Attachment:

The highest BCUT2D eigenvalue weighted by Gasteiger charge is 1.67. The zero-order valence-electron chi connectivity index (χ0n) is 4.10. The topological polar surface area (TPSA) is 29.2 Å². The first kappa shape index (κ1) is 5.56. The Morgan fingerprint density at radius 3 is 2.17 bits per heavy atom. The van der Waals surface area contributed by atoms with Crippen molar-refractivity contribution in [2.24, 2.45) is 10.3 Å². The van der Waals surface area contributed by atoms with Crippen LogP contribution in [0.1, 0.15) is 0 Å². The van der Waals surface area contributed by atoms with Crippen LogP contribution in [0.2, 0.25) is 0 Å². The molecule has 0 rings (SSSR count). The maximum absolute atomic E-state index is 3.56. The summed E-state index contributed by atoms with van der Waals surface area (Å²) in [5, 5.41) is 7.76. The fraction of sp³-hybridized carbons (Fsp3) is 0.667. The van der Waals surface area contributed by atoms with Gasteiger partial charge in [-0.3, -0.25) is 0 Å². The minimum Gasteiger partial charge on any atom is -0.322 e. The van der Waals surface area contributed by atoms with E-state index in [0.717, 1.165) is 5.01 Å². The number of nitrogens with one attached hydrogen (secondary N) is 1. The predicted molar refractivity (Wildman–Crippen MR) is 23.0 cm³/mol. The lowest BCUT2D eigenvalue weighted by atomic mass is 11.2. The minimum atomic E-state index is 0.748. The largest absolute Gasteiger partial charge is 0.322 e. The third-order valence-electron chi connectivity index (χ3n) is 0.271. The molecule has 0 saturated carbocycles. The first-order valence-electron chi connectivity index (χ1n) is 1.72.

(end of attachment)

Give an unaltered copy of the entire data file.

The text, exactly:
The highest BCUT2D eigenvalue weighted by Gasteiger charge is 1.67. The zero-order valence-electron chi connectivity index (χ0n) is 4.10. The topological polar surface area (TPSA) is 29.2 Å². The first kappa shape index (κ1) is 5.56. The Morgan fingerprint density at radius 3 is 2.17 bits per heavy atom. The van der Waals surface area contributed by atoms with Crippen molar-refractivity contribution in [2.24, 2.45) is 10.3 Å². The van der Waals surface area contributed by atoms with Crippen LogP contribution in [0.1, 0.15) is 0 Å². The van der Waals surface area contributed by atoms with Crippen LogP contribution in [0.2, 0.25) is 0 Å². The molecule has 0 rings (SSSR count). The maximum absolute atomic E-state index is 3.56. The summed E-state index contributed by atoms with van der Waals surface area (Å²) in [5, 5.41) is 7.76. The fraction of sp³-hybridized carbons (Fsp3) is 0.667. The van der Waals surface area contributed by atoms with Gasteiger partial charge in [-0.3, -0.25) is 0 Å². The minimum Gasteiger partial charge on any atom is -0.322 e. The van der Waals surface area contributed by atoms with E-state index in [0.717, 1.165) is 5.01 Å². The number of nitrogens with one attached hydrogen (secondary N) is 1. The predicted molar refractivity (Wildman–Crippen MR) is 23.0 cm³/mol. The lowest BCUT2D eigenvalue weighted by atomic mass is 11.2. The minimum atomic E-state index is 0.748. The largest absolute Gasteiger partial charge is 0.322 e. The third-order valence-electron chi connectivity index (χ3n) is 0.271. The molecule has 0 saturated carbocycles. The first-order valence-electron chi connectivity index (χ1n) is 1.72.